HOSA sends 20 students to State competition

Lauren Girgis, A&E Editor

Health Occupations Students of America (HOSA) had 20 students qualify to attend the Texas HOSA State Leadership Conference in Corpus Christi on March 31.
“All of us hope to pursue science and healthcare, so the information that we learn now for this competition will be helpful to us in the future,” senior Eena Lin said.
Qualifiers are seniors Lin, Ted Wu, and Daniel Wang, who are competing in the HOSA Bowl teamwork competition. In Public Health are seniors Amal Syed, Aniqa Islam, Victor Chien, Atharva Railkar, Adit Railkar, and Mercedes Valetti.
Students who are competing in Medical Reserve Corps include junior Briana Cervantes, junior Jason Duong, senior Remy Kirk, senior Claire Juhas, senior Tyler Andrews, and senior Ian Chang.
Individual competitors are junior Triston Zhang in Prepared Speaking, senior Anushah Mirza in Extemporaneous Writing, and senior Ali Purtell in Chapter Reflections. Juniors Tabitha Bishop and Sean Kemp also advanced in the Forensic Medicine competition and received first place.
“Students who compete at any level are exposed not only to competition, but also networking with adults who can guide them in the direction of their career aspirations,” HOSA sponsor Kimberly Miller said. “Also, they are given the opportunity to use real world skills during their competition.”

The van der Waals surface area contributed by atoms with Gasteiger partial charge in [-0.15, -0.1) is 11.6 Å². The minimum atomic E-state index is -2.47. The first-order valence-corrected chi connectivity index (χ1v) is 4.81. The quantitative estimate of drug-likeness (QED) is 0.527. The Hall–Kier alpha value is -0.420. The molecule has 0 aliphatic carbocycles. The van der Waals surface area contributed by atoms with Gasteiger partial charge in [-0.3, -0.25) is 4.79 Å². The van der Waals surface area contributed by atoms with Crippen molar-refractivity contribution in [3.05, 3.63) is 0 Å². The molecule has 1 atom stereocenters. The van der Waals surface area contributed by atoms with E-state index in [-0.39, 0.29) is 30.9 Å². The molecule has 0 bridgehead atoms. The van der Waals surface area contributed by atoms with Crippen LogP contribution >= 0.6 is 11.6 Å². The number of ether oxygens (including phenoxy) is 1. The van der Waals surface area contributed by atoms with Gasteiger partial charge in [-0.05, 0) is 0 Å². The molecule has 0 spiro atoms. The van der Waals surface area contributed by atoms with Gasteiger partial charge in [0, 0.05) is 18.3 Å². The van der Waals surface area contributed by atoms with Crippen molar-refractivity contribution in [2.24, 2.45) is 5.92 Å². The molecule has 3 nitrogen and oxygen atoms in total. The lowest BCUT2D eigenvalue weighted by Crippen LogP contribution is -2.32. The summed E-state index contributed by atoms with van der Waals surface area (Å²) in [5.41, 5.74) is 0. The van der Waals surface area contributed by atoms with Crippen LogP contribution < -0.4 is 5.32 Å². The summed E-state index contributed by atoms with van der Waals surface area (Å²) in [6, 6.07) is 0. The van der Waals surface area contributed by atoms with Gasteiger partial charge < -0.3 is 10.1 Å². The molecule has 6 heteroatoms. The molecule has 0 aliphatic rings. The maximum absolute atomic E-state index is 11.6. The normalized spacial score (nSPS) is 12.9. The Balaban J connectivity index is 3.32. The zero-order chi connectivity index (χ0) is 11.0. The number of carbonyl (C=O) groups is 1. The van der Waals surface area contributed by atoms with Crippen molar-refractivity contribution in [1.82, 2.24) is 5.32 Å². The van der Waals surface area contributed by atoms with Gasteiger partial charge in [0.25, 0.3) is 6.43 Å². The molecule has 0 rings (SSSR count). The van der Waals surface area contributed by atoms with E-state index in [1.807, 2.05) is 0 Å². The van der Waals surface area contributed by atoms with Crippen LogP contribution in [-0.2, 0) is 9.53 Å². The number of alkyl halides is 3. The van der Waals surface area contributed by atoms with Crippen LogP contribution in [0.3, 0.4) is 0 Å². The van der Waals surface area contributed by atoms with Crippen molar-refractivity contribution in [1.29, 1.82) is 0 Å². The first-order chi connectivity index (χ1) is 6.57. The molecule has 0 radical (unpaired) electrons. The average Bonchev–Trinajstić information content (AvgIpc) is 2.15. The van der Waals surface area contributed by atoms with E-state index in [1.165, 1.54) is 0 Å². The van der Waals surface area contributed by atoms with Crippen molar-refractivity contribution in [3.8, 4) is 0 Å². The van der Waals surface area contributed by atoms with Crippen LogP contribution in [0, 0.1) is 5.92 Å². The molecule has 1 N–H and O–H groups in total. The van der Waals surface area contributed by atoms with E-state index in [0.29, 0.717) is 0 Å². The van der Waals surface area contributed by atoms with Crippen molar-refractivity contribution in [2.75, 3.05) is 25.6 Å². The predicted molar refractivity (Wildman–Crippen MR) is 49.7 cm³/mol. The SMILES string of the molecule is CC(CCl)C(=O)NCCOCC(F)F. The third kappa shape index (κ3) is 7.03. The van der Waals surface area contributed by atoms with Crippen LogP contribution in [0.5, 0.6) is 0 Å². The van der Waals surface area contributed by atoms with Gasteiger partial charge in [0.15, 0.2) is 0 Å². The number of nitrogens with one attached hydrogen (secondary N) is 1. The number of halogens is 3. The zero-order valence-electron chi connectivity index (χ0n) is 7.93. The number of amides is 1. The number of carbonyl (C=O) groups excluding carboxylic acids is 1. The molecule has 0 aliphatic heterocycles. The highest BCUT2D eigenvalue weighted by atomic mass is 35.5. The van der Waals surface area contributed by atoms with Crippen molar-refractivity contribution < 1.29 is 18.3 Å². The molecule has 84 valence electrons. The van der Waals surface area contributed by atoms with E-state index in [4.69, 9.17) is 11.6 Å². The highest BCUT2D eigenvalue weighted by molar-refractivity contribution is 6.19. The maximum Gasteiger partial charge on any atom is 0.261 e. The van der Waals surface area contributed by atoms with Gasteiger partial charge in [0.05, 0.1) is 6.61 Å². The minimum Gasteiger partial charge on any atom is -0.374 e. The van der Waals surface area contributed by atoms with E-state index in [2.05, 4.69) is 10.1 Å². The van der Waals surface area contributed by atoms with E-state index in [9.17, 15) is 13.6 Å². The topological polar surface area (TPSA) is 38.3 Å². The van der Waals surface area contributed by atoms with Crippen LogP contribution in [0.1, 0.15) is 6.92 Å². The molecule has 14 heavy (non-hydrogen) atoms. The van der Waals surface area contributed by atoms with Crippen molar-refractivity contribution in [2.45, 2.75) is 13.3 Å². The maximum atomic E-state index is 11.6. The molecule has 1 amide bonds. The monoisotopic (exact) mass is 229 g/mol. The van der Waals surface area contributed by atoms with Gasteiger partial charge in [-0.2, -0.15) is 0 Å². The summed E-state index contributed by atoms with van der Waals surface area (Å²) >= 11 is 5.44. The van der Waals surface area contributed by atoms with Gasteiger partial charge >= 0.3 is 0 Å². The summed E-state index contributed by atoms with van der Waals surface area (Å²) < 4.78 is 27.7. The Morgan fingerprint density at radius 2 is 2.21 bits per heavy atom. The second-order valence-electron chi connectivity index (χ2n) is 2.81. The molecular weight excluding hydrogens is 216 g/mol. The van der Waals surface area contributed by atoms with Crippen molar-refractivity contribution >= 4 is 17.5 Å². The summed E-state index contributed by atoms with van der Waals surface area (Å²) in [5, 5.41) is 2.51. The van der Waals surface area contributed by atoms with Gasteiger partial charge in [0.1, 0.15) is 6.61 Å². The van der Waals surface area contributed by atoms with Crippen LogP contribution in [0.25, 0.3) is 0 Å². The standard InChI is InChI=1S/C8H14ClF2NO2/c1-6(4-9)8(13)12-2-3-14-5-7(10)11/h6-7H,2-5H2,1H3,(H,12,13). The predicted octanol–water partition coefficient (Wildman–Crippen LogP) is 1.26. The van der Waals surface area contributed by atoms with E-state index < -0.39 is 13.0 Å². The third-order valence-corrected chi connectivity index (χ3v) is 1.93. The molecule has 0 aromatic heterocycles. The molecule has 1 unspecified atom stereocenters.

HOSA aims to develop future leaders for the health care system and provides opportunities for students to network with healthcare professionals, access student scholarship opportunities, and set goals for realistic career choices.
“Going to state is a great benefit to us,” Lin said. “The lessons that we have learned in regards to teamwork, health science, and quick thinking will carry with us into our future endeavors.”
Since Bishop will not be able to attend the Forensic Medicine competition with Kemp, senior Ali Purtell is subbing in for her.
“My competition in forensic medicine includes a written test and a simulated crime scene. We will analyze the scene and determine cause of death and time of death by relating numerous factors of the crime scene and police report that we were given,” Kemp said. “I am most excited for the crime scene aspect of the competition.”
At the competition, students get the chance to meet with other students aspiring to work in the medical field.
“I hope students make new connections with students from across the state, and that they will learn the skill of performing in front of judges as well as good sportsmanship,” Miller said.
According to Lin, the preparation reaps just as many benefits as the competition itself.
“I am lucky to work with such amazing team members, and I hope that we can come out of this experience with wonderful memories to last a lifetime,” Lin said.
Students spend time preparing for the competition individually or in their teams outside of class, making study guides and practicing the different scenarios and situations that will be presented to them.
“I have taken Medical Terminology, Principles of Health Science, and Clinical Rotations,” Kemp said. “I am not sure if I would like to pursue a career in medicine, but if I want to I will have the skills necessary.”
Students have had workshops to demonstrate what they are competing and get constructive feedback on what they need to do to prepare. There has also been some class time spent preparing for the competitions. Overall, the goal is to place at state and advance to international competition.
“We take students to state every year. Only one year in the 10 that I have been with PISD have we not taken students to internationals,” Miller said. “I hope that all of our competitors will advance, where they will be able to compete at Disney World.”